Congress created HUD's Service Coordinator program through the National Affordable Housing Act, Section 808 (Public Law 101-625). This law gave HUD the authority to use Section 8 funds to employ Service Coordinators in Section 202 housing.
The Service Coordinator program received additional authority through the 1992 Housing and Community Development Act (HCDA)(Public Law 102-550). The HCDA expanded the program by broadening authority for funding of Service Coordinators in most HUD assisted and conventional public housing developments designated for the elderly and people with disabilities. The law described key functions of a Service Coordinator's job and gave examples of types of supportive services needed by residents. The HCDA also stipulated mandatory training requirements.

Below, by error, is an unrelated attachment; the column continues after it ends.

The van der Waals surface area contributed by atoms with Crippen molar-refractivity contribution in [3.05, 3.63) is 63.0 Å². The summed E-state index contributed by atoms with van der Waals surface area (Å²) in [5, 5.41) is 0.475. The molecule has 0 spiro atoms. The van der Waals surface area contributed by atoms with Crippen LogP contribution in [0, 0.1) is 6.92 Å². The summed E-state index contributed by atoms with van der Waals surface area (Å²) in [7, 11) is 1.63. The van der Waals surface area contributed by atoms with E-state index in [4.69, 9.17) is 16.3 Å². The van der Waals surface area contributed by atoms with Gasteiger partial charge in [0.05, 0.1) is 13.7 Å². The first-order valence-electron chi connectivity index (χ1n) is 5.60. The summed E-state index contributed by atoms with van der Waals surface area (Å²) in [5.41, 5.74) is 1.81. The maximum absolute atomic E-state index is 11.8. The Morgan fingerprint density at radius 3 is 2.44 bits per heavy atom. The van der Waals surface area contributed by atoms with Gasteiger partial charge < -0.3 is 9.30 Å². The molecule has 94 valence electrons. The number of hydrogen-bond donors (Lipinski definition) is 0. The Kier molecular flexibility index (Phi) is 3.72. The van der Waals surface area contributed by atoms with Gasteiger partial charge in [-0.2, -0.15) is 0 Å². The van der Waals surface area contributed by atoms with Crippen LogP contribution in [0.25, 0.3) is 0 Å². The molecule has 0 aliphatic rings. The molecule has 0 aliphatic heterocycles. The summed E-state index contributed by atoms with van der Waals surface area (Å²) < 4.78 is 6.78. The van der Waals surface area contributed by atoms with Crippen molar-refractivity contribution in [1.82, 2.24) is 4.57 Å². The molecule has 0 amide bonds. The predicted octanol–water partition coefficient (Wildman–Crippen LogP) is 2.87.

Section 851 of the American Homeownership and Economic Opportunity Act of 2000 (Public Law 106-569) amended the HCDA. The primary modification to the program now allows Service Coordinators to assist "low-income elderly or disabled families living in the vicinityÔÇŽ" of a HUD assisted housing site.
Management of the Service Coordinator program must be in accordance with the OMB's Uniform Administrative Requirements, Cost Principles, and Audit Requirements for Federal Awards (commonly called "Uniform Guidance"). Officially implemented in December 2014, the Uniform Guidance is a government-wide framework for grants management - supersedes guidance from earlier OMB circulars.
In addition, owners and managing agents wanting to use Section 8 or PRAC funds, residual receipts, or excess income should also reference the following guidance:
Multifamily Asset Management and Project Servicing Handbook 4350.1, Chapters 4, 7, 25, and 34
HUD's Management Agent Handbook 4381.5, Chapter 8, provides the procedures for requesting Service Coordinator funding, and for operating a program in HUD assisted housing. It also provides the requirements and recommended course work for statutorily mandated Service Coordinator training and continuing education.